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   Vol. 67/No. 35           October 13, 2003  
 
 
Film depicts kidnapping of Aboriginal children
(In Review column)
 
BY BRENDAN GLEESON  
SYDNEY, Australia—The 2002 movie Rabbit-Proof Fence tells the story of three Aboriginal girls and their epic trek across 1,500 miles of outback Western Australia in 1931. It brings to vivid life the impact of decades-long policies of assimilation by the Australian government.

The film is based on Follow the Rabbit-Proof Fence, a memoir by Doris Pilkington Garimara, the daughter of Molly, the oldest of the three. The book and movie have added new heat to the debate about the responsibility of successive governments for the second-class status of Aborigines then and now.

Molly, Gracie, and Daisy begin their journey with their escape from the Moore River Detention Center near Perth in Western Australia. They had been incarcerated there after being taken from their families. Such removals were part of a systematic government attempt to separate “half-caste” children from their communities, and—in the cases of the “lucky” ones—place them with white families for lives of domestic servitude or wage labor.

The three girls follow the fence constructed to limit the spread of the plague of rabbits. One is recaptured, but by using survival skills accumulated through many generations of existence in the desert environment, Molly and Daisy make it all the way home.

The “Stolen Generations” policy—as the removals became known and were termed in a 1997 government study entitled “Bringing Them Home”—was only brought to an official halt in 1970. Under 1905 Western Australia legislation the Chief Protector of Aboriginals was the legal guardian of all Aboriginal children up to the age of 16. A. O. Neville, featured in the film, held this position from 1915 until 1940.

After 1933 children with lighter skin would be selected by Neville’s officials and sent from Moore River and similar prisons to different facilities to receive a “superior education,” supposedly to enable them to pass as white. Frequently justifying their actions by paternalistic rhetoric about bringing civilization to the Aborigines, the authorities aimed to avoid the alleged problem of intermarriage by “half-caste” and “full blood” Aborigines. Speaking at the first conference of Aboriginal administrators in 1937, Neville asked rhetorically, “Are we going to have a population of one million blacks in the Commonwealth?”  
 
‘Always be on the alert’
Giving evidence to the government inquiry that resulted in the “Bringing Them Home” report, an Aboriginal woman described her community’s attempts to disguise their fairer-skinned children. “Every morning our people would crush charcoal and mix that with animal fat and smother that all over us, so that when the police came they would see black children in the distance,” she said. “We were told to always be on the alert and, if white people came, to run into the bush.”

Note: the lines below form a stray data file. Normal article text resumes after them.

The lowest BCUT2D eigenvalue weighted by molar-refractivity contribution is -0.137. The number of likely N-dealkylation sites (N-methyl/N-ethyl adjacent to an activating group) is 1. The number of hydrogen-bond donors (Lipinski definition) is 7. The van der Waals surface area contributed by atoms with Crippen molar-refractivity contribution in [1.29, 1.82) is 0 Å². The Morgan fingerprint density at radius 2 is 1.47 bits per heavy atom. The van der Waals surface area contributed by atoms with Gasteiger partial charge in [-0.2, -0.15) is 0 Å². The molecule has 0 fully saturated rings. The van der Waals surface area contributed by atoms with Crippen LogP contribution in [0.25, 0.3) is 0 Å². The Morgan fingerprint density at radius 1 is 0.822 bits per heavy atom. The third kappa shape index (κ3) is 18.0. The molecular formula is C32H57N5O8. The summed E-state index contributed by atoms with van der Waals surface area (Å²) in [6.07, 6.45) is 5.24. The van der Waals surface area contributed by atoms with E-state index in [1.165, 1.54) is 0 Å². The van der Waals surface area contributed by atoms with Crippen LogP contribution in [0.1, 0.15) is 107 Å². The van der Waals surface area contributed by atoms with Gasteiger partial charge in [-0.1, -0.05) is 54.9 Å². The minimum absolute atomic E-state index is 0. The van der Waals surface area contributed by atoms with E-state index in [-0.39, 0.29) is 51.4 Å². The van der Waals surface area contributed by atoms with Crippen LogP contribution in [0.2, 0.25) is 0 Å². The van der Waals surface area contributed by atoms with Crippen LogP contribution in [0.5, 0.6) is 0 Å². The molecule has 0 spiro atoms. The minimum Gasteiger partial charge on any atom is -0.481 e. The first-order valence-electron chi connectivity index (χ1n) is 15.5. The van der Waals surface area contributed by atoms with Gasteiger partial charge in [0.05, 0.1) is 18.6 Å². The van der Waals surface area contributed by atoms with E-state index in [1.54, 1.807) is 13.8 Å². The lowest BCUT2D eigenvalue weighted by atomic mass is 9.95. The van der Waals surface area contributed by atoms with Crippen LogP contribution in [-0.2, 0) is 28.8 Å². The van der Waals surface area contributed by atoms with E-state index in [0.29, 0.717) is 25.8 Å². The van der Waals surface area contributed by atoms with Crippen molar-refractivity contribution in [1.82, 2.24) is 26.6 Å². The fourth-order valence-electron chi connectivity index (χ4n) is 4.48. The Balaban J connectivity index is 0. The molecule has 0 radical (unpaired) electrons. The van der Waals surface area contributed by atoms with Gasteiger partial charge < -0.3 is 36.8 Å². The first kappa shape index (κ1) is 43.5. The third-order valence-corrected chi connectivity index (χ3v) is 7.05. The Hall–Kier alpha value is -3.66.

The report stated that “between one in three and one in ten indigenous children were forcibly removed from their families and communities from approximately 1910 until 1970 Most families have been affected in one or more generations, by the forcible removal of one or more children.”

Present-day apologists for the policy claim the children were not accepted in their own community because they were “half-caste,” and were removed “for their own protection” from abuse. Forced removals were “close to fantasies,” wrote a former Liberal Party Aboriginal affairs minister, Peter Howson, in the Australian of March 11, 2002.

However, John Hewson, a former leader of the Liberal Party, the dominant partner in the ruling coalition, wrote in the April 12, 2002 Financial Review: “We can’t, as a nation, go on pretending that Aboriginal children were not forcibly removed.”

The national struggles by the Aboriginal people over the decades have helped to lift the lid on the impact of government policies. In one of the most dramatic illustrations of the changes these struggles have wrought, hundreds of thousands of people around the country joined “reconciliation” walks in May 2000 to oppose continuing racial discrimination.

That discrimination still marks the lives of Aborigines and Torres Strait Islanders, who form a little more than 2 percent of Australia’s 20 million people-a proportion that is growing. In 1999 the unemployment rate among Aboriginal people in the state of New South Wales was 27 per cent-four times the national average. Life expectancy is some 15 to 17 years below the average and infant mortality is three times the national rate. In 1991 the Aboriginal imprisonment rate was 18 times that of non-Aborigines.  
 
 
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